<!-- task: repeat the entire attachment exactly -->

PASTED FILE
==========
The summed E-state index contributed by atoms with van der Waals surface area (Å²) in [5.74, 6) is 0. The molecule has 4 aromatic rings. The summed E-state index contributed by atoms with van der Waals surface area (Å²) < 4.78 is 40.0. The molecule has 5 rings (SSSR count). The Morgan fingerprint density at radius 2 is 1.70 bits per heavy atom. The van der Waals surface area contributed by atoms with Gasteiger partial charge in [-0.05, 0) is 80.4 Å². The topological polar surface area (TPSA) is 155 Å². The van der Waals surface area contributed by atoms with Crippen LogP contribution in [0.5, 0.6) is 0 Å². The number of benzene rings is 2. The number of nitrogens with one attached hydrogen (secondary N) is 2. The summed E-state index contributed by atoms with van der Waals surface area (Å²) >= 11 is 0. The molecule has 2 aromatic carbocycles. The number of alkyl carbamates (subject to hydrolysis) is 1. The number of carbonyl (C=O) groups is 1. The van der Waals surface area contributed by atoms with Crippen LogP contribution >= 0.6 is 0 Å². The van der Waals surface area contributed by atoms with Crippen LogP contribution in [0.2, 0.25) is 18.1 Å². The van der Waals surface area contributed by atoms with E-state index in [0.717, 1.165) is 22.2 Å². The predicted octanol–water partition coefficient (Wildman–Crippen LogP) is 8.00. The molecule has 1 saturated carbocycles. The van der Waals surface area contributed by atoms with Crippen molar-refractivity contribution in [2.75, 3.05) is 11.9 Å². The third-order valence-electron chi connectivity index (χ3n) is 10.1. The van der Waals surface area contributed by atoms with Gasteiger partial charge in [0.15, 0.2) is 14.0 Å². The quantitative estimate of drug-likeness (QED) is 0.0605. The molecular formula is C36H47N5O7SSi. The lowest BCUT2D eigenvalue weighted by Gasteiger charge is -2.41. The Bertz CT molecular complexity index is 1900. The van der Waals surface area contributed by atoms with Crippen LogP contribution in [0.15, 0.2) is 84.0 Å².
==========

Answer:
The summed E-state index contributed by atoms with van der Waals surface area (Å²) in [5.74, 6) is 0. The molecule has 4 aromatic rings. The summed E-state index contributed by atoms with van der Waals surface area (Å²) < 4.78 is 40.0. The molecule has 5 rings (SSSR count). The Morgan fingerprint density at radius 2 is 1.70 bits per heavy atom. The van der Waals surface area contributed by atoms with Gasteiger partial charge in [-0.05, 0) is 80.4 Å². The topological polar surface area (TPSA) is 155 Å². The van der Waals surface area contributed by atoms with Crippen LogP contribution in [0.5, 0.6) is 0 Å². The number of benzene rings is 2. The number of nitrogens with one attached hydrogen (secondary N) is 2. The summed E-state index contributed by atoms with van der Waals surface area (Å²) >= 11 is 0. The molecule has 2 aromatic carbocycles. The number of alkyl carbamates (subject to hydrolysis) is 1. The number of carbonyl (C=O) groups is 1. The van der Waals surface area contributed by atoms with Crippen LogP contribution >= 0.6 is 0 Å². The van der Waals surface area contributed by atoms with Crippen LogP contribution in [0.2, 0.25) is 18.1 Å². The van der Waals surface area contributed by atoms with E-state index in [0.717, 1.165) is 22.2 Å². The predicted octanol–water partition coefficient (Wildman–Crippen LogP) is 8.00. The molecule has 1 saturated carbocycles. The van der Waals surface area contributed by atoms with Crippen molar-refractivity contribution in [2.75, 3.05) is 11.9 Å². The third-order valence-electron chi connectivity index (χ3n) is 10.1. The van der Waals surface area contributed by atoms with Gasteiger partial charge in [0.15, 0.2) is 14.0 Å². The quantitative estimate of drug-likeness (QED) is 0.0605. The molecular formula is C36H47N5O7SSi. The lowest BCUT2D eigenvalue weighted by Gasteiger charge is -2.41. The Bertz CT molecular complexity index is 1900. The van der Waals surface area contributed by atoms with Crippen LogP contribution in [0.15, 0.2) is 84.0 Å².